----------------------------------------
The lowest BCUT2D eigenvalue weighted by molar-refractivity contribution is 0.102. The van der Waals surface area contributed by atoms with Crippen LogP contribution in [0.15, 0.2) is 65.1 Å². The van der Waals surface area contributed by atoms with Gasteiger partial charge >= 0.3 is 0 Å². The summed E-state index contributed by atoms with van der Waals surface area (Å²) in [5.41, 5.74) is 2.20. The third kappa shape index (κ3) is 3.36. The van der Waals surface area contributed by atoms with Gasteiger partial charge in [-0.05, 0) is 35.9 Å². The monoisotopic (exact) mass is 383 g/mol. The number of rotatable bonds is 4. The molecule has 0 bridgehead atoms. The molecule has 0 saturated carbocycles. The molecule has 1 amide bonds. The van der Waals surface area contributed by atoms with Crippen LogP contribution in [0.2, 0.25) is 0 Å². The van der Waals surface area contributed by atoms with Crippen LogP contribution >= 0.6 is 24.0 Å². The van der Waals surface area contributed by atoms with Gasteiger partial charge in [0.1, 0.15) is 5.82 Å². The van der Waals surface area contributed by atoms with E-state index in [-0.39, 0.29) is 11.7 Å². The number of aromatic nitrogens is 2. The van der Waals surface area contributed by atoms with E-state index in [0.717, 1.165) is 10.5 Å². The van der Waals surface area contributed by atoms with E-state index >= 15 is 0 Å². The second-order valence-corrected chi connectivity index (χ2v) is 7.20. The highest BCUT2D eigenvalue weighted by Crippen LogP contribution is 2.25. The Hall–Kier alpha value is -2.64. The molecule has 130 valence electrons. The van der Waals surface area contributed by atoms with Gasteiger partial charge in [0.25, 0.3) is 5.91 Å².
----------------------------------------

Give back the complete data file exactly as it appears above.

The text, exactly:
The lowest BCUT2D eigenvalue weighted by molar-refractivity contribution is 0.102. The van der Waals surface area contributed by atoms with Crippen LogP contribution in [0.15, 0.2) is 65.1 Å². The van der Waals surface area contributed by atoms with Gasteiger partial charge >= 0.3 is 0 Å². The summed E-state index contributed by atoms with van der Waals surface area (Å²) in [5.41, 5.74) is 2.20. The third kappa shape index (κ3) is 3.36. The van der Waals surface area contributed by atoms with Gasteiger partial charge in [-0.05, 0) is 35.9 Å². The monoisotopic (exact) mass is 383 g/mol. The number of rotatable bonds is 4. The molecule has 0 bridgehead atoms. The molecule has 0 saturated carbocycles. The molecule has 1 amide bonds. The van der Waals surface area contributed by atoms with Crippen LogP contribution in [0.2, 0.25) is 0 Å². The van der Waals surface area contributed by atoms with Crippen LogP contribution >= 0.6 is 24.0 Å². The van der Waals surface area contributed by atoms with Gasteiger partial charge in [0.1, 0.15) is 5.82 Å². The van der Waals surface area contributed by atoms with E-state index in [-0.39, 0.29) is 11.7 Å². The number of aromatic nitrogens is 2. The van der Waals surface area contributed by atoms with E-state index in [0.717, 1.165) is 10.5 Å². The van der Waals surface area contributed by atoms with E-state index >= 15 is 0 Å². The second-order valence-corrected chi connectivity index (χ2v) is 7.20. The highest BCUT2D eigenvalue weighted by Crippen LogP contribution is 2.25. The Hall–Kier alpha value is -2.64. The molecule has 130 valence electrons. The van der Waals surface area contributed by atoms with Gasteiger partial charge in [0.25, 0.3) is 5.91 Å².